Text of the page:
The commercial trucking industry is demanding more from diesel fuel given the complexities of today's heavy-duty vehicle systems. Many are recognizing that high quality diesel fuel is more than just a commodity driven by price and offers significant potential for optimizing modern diesel engine performance. This is an important focus area for fleet managers in Asia, whose role will require more product knowledge as the role shifts into a more strategic position.
Growing interest in "all-in-one" differentiated diesel fuels has brought additives to the forefront as managers look to harness the best formulation package for their unique fleet needs. However, finding the right mix can be tricky.
It is important to understand the makeup of the fuel you use to power your fleet. It is also important to understand what questions you should be asking.
Diesel fuel additive basics
Additives are blended into the fuel for vehicle performance, product quality, safety, and regulatory purposes. They enhance certain properties of a fuel without substantially altering the fuel’s bulk physical makeup (such as density, energy content, etc.). Diesel additives therefore tend to be dosed in small amounts, usually below 1% w/w.
Fleet managers should be mindful of the additives which are already in their fuel before considering new ones:
Cetane improvers help when the crude selection or processing does not result in an on-spec cetane number on its own. A cetane number indicates the combustion speed of diesel fuel and compression needed for ignition. Higher cetane may benefit cold starts and reduce noise and smoke upon starting a vehicle.
Lubricity improvers are required because the natural lubricity-enhancing compounds in diesel fuel are reduced in ultra-low sulfur diesel fuel. Fuel lubricity protects the fuel pump and fuel injectors from wear. Lubricity improvers are not necessary if a minimum of 2% fatty acid methyl esters (FAME) are blended into the fuel.
Cold temperatures encourage wax to drop out of diesel fuel, which can lead to loss of flow from filter plugging or bulk gelling in the fuel tank. Cold flow additives are added at the refinery or the terminal to ensure the diesel fuel flows at the temperatures at which it will be exposed. Blending of cold flow additives depends on geography and season. (Note, however, that this additive is not typically used in Singapore given the country’s tropical climate.)
High quality diesel fuels from reputable providers will contain the additives described above as necessary to meet local fuel specifications.
Since fuel undergoes changes throughout refining and the delivery process, fleet managers should inquire about providers’ quality assurance procedures at three points: at the refinery, terminal and during transportation. ExxonMobil, for example, tests fuel at refineries, as it enters the pipeline or barge for delivery to the terminal and a third time at the terminal to ensure it meets or exceeds specifications.
Additives: Leave it to the experts
There are many “aftermarket” additives sold that claim to meet specific customer needs. In contrast to the additives described above that are blended at the refineries and terminals, aftermarket additives are added by hand to fuel. However, fuel should meet the required specifications without customers needing to purchase additional additives. Fleet managers should always be cautious of adding additives to diesel fuel as it can cause more harm than good. For example, aftermarket cold flow additives can interact poorly with cold flow additives blended into the fuel at the refinery or the terminal, which can result in filter plugging and potentially worsen the fuel’s cold flow properties. In addition, in cold temperatures, aftermarket additives become less soluble and may not dissolve correctly in the fuel.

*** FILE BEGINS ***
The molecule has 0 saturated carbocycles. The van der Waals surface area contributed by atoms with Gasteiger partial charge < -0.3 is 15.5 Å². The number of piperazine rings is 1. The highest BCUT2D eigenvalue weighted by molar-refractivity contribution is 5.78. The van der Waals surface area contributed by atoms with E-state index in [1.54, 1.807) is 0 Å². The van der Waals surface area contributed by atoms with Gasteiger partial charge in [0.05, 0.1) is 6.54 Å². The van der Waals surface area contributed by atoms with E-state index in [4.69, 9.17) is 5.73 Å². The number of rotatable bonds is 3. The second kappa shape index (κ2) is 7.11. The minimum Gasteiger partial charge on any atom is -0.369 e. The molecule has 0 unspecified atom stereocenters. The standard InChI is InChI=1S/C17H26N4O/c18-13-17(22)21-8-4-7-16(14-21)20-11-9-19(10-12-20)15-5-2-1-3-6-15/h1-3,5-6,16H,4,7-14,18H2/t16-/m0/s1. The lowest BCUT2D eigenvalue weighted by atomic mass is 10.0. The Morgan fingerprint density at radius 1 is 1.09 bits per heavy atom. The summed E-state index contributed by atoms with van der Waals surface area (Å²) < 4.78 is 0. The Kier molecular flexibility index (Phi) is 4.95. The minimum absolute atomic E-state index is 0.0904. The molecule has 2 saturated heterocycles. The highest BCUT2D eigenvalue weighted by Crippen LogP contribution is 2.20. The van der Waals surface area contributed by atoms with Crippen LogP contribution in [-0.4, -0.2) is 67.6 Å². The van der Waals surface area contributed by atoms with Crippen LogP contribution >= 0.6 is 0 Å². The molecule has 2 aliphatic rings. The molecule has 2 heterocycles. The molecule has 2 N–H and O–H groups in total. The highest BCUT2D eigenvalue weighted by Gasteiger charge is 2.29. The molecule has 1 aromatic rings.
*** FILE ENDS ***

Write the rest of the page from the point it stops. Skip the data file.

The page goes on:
The truth of the matter is that enhancing diesel fuel is a science best left to the experts.
Detergent-based additives can provide substantial benefits for diesel fuel products by removing injector deposits and preventing them from forming in the first place. In some cases, such as with Esso Diesel Efficient™ fuel,¹ pre-blending diesel with detergent-based additives has proven valuable for addressing demands for improved fuel economy, lower emissions and reduced downtime.
The bigger picture
According to ExxonMobil’s 2019 Outlook for Energy: A Perspective to 2040, energy use by heavy-duty vehicles is expected to grow and become the largest portion by volume of the overall transportation sector.² Driving this growth will be an increase in economic activity and personal buying power, where, by 2040, Asia Pacific will lead in GDP per capita as well as size of the middle class.
In response, diesel engine technology will become even more sophisticated and versatile in the future. The growth and the diversity of the commercial trucking industry in Asia will continue to have a major impact on what the full diesel package needs to deliver down the road.
Above all, persistent research and innovation at the molecular level, combined with customer feedback, will be critical to engineering a fully formulated diesel fuel that meets the performance needs of commercial fleet managers, every time.
For more information, please visit Esso’s expert insights page.
¹ Esso Diesel Efficient™ fuel claims are based on internal and third-party vehicle engine testing, laboratory testing, and/or industry or other scientific literature. Basis for comparison for all claims is versus Esso™ unadditised diesel. Vehicle type, engine type, driving behaviour, and other factors also impact fuel and vehicle performance, emissions, and fuel economy. Esso Diesel Efficient™ fuel may be used in all heavy-duty and light-duty vehicles, but results may vary.
² ExxonMobil. “2019 Outlook for Energy: A Perspective to 2040.” Retrieved: https://corporate.exxonmobil.com/-/media/Global/Files/outlook-for-energy/2019-Outlook-for-Energy_v4.pdf